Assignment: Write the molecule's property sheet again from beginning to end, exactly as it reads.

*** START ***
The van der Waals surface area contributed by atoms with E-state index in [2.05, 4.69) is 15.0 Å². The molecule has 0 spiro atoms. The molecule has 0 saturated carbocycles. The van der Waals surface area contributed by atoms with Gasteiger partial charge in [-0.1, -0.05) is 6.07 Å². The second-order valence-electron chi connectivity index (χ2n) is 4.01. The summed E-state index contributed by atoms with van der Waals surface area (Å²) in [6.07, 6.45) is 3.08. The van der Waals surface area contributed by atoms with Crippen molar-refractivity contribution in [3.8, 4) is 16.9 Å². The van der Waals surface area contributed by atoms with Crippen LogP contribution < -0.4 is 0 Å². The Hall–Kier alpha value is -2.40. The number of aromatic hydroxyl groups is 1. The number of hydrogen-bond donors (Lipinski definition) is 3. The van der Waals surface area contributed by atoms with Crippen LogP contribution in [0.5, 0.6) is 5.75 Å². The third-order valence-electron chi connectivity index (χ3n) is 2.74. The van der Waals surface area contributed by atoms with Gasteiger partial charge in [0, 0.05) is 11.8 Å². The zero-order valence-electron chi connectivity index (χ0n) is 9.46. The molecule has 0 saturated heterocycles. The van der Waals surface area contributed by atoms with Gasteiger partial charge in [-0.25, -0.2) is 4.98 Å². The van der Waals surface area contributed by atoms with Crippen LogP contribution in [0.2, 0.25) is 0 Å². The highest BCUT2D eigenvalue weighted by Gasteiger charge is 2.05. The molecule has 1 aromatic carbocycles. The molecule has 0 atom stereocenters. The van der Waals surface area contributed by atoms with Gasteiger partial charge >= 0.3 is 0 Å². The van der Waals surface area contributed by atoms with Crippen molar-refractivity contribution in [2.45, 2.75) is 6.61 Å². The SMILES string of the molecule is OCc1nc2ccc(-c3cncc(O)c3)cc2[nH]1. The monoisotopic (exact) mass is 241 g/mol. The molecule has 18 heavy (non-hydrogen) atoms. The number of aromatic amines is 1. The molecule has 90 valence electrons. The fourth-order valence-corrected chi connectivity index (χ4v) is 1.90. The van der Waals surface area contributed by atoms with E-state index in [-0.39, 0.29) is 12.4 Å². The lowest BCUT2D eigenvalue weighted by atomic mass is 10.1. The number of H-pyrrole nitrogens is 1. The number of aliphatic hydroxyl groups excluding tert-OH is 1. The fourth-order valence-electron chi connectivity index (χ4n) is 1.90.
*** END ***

The van der Waals surface area contributed by atoms with E-state index in [2.05, 4.69) is 15.0 Å². The molecule has 0 spiro atoms. The molecule has 0 saturated carbocycles. The van der Waals surface area contributed by atoms with Gasteiger partial charge in [-0.1, -0.05) is 6.07 Å². The second-order valence-electron chi connectivity index (χ2n) is 4.01. The summed E-state index contributed by atoms with van der Waals surface area (Å²) in [6.07, 6.45) is 3.08. The van der Waals surface area contributed by atoms with Crippen molar-refractivity contribution in [3.8, 4) is 16.9 Å². The van der Waals surface area contributed by atoms with Crippen LogP contribution < -0.4 is 0 Å². The Hall–Kier alpha value is -2.40. The number of aromatic hydroxyl groups is 1. The number of hydrogen-bond donors (Lipinski definition) is 3. The van der Waals surface area contributed by atoms with Crippen LogP contribution in [0.5, 0.6) is 5.75 Å². The third-order valence-electron chi connectivity index (χ3n) is 2.74. The van der Waals surface area contributed by atoms with Gasteiger partial charge in [0, 0.05) is 11.8 Å². The zero-order valence-electron chi connectivity index (χ0n) is 9.46. The molecule has 0 saturated heterocycles. The van der Waals surface area contributed by atoms with Gasteiger partial charge in [-0.25, -0.2) is 4.98 Å². The van der Waals surface area contributed by atoms with Crippen LogP contribution in [0.2, 0.25) is 0 Å². The highest BCUT2D eigenvalue weighted by Gasteiger charge is 2.05. The molecule has 1 aromatic carbocycles. The molecule has 0 atom stereocenters. The van der Waals surface area contributed by atoms with Gasteiger partial charge >= 0.3 is 0 Å². The van der Waals surface area contributed by atoms with Crippen molar-refractivity contribution in [2.45, 2.75) is 6.61 Å². The SMILES string of the molecule is OCc1nc2ccc(-c3cncc(O)c3)cc2[nH]1. The monoisotopic (exact) mass is 241 g/mol. The molecule has 18 heavy (non-hydrogen) atoms. The number of aromatic amines is 1. The molecule has 90 valence electrons. The fourth-order valence-corrected chi connectivity index (χ4v) is 1.90. The van der Waals surface area contributed by atoms with E-state index in [-0.39, 0.29) is 12.4 Å². The lowest BCUT2D eigenvalue weighted by atomic mass is 10.1. The number of H-pyrrole nitrogens is 1. The number of aliphatic hydroxyl groups excluding tert-OH is 1. The fourth-order valence-electron chi connectivity index (χ4n) is 1.90.